The Music Man

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As for Peacock’s long- diminished solo work, he says, “I haven’t been super serious about a solo career for probably about 15 years. I believed some of the lies of the record business. Like, if you don’t become a superstar by the time you’re 38, don’t bother thinking you should go out and make music when clearly it’s a young person’s game.”Peacock working with Erika Attwater and Jonathan Richards of the Sacramento band Attwater in Peacock’s home in Yuba City

His own “young person” period had a major time-out, precipitated by a drug and alcohol addiction that eventually required him to seek rehabilitation. “That was in 1981,” he says. “My conversion experience was deeply woven into my drug and alcohol recovery.” For emphasis, he interlocks the fingers of his hands.

Eventually this Christian self-identification would bring him a new and sizable audience. He released albums on the labels A&M and Island, and wrote tracks under contract for CBS Songs. And in 1989 he signed with the Christian record label Sparrow, at whose suggestion he and his family moved to Nashville. What followed was a whirlwind, an extended one. “Literally, we checked into an apartment and I started working, and within days practically of being there, wrote ‘Every Heartbeat’ for Amy Grant,” says Peacock of the signature hit for the biggest Christian pop artist of the time. “And I was off and running. I mean I put my head down; 10 years later I brought my head up, and I had produced over 50 albums.”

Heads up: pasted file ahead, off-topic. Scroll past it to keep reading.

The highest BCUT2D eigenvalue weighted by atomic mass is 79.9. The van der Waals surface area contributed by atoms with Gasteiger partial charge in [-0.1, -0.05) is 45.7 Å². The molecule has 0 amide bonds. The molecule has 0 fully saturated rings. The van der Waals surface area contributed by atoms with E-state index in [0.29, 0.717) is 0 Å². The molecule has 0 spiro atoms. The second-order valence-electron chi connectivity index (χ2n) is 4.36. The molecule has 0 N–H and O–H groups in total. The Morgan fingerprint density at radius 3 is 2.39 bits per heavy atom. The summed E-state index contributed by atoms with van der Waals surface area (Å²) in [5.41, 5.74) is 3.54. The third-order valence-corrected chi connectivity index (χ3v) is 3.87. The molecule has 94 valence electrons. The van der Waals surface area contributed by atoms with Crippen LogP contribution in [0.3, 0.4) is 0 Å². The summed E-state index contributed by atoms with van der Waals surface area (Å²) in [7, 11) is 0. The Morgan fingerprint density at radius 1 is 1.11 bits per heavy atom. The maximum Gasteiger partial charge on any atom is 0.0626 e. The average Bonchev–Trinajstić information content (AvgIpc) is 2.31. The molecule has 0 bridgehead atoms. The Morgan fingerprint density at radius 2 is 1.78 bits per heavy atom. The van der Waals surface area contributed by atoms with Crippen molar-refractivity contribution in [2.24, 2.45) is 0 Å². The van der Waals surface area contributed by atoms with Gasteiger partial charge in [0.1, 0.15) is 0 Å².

All that production-work opportunity contributed to his decision to diminish his performing, though family life also played a role in the career shift. “I don’t think I could continue to go out, get on a bus Thursday, Friday, Saturday, come home on Sunday, play with the kids, then go to the studio Monday through Thursday, before I get on the bus at midnight, and go through that month after month,” he says. “Mostly what was in my head was taking care of my family. Because after being a drug addict and an alcoholic musician loser, it was kind of like my number one thing was being a good husband and being a good father.”

Peacock and  Randy Jackson in  a Sacramento studio in 1985 (Photo courtesy of Charlie Peacock)As time passed, though, Peacock grew less comfortable with the religious stance of the music scene in which he was thriving. He came to view contemporary Christian music as “building a separate community that sits as a satellite to the rest of the world.” He says he likes to think of himself as “someone who is willing to give voice to spirituality in the public square,” but criticizes the Christian-music industry of the era as “us-versus-them.” This tension between his ardent populism and the industry’s perceived self-isolation led to such a sense of fracture that he wrote a book about it. That book, At the Crossroads, which he co-authored with daughter Molly, looked deep into the contradictions he describes. It was published in 1999, and for him brought an end to that era.

“I can say, with all honesty, I have never said that I was a Christian musician,” he says. “My theology doesn’t even allow for it. It’s not who I am. It’s not what I would say. And finally, after a while, the audience for that music said, ‘You know what? We don’t think you are either.’ ”